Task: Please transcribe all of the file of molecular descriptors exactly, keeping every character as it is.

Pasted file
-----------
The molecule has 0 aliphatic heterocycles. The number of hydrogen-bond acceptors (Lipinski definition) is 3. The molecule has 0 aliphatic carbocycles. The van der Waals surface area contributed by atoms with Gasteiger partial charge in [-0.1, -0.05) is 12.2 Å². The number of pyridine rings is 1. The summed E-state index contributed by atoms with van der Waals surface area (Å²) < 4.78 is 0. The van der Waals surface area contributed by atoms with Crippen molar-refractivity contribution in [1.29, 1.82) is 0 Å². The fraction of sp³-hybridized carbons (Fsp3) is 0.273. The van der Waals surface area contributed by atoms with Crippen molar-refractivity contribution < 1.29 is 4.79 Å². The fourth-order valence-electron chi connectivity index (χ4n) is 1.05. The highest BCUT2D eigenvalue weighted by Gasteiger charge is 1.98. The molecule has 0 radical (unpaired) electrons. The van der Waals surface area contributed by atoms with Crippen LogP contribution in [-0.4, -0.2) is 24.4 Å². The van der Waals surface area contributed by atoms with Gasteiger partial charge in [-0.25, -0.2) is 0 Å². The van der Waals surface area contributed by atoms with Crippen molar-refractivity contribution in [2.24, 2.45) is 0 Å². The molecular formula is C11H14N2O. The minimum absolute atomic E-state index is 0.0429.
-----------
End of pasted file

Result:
The molecule has 0 aliphatic heterocycles. The number of hydrogen-bond acceptors (Lipinski definition) is 3. The molecule has 0 aliphatic carbocycles. The van der Waals surface area contributed by atoms with Gasteiger partial charge in [-0.1, -0.05) is 12.2 Å². The number of pyridine rings is 1. The summed E-state index contributed by atoms with van der Waals surface area (Å²) < 4.78 is 0. The van der Waals surface area contributed by atoms with Crippen molar-refractivity contribution in [1.29, 1.82) is 0 Å². The fraction of sp³-hybridized carbons (Fsp3) is 0.273. The van der Waals surface area contributed by atoms with Crippen molar-refractivity contribution < 1.29 is 4.79 Å². The fourth-order valence-electron chi connectivity index (χ4n) is 1.05. The highest BCUT2D eigenvalue weighted by Gasteiger charge is 1.98. The molecule has 0 radical (unpaired) electrons. The van der Waals surface area contributed by atoms with Crippen LogP contribution in [-0.4, -0.2) is 24.4 Å². The van der Waals surface area contributed by atoms with Gasteiger partial charge in [-0.25, -0.2) is 0 Å². The van der Waals surface area contributed by atoms with Crippen molar-refractivity contribution in [2.24, 2.45) is 0 Å². The molecular formula is C11H14N2O. The minimum absolute atomic E-state index is 0.0429.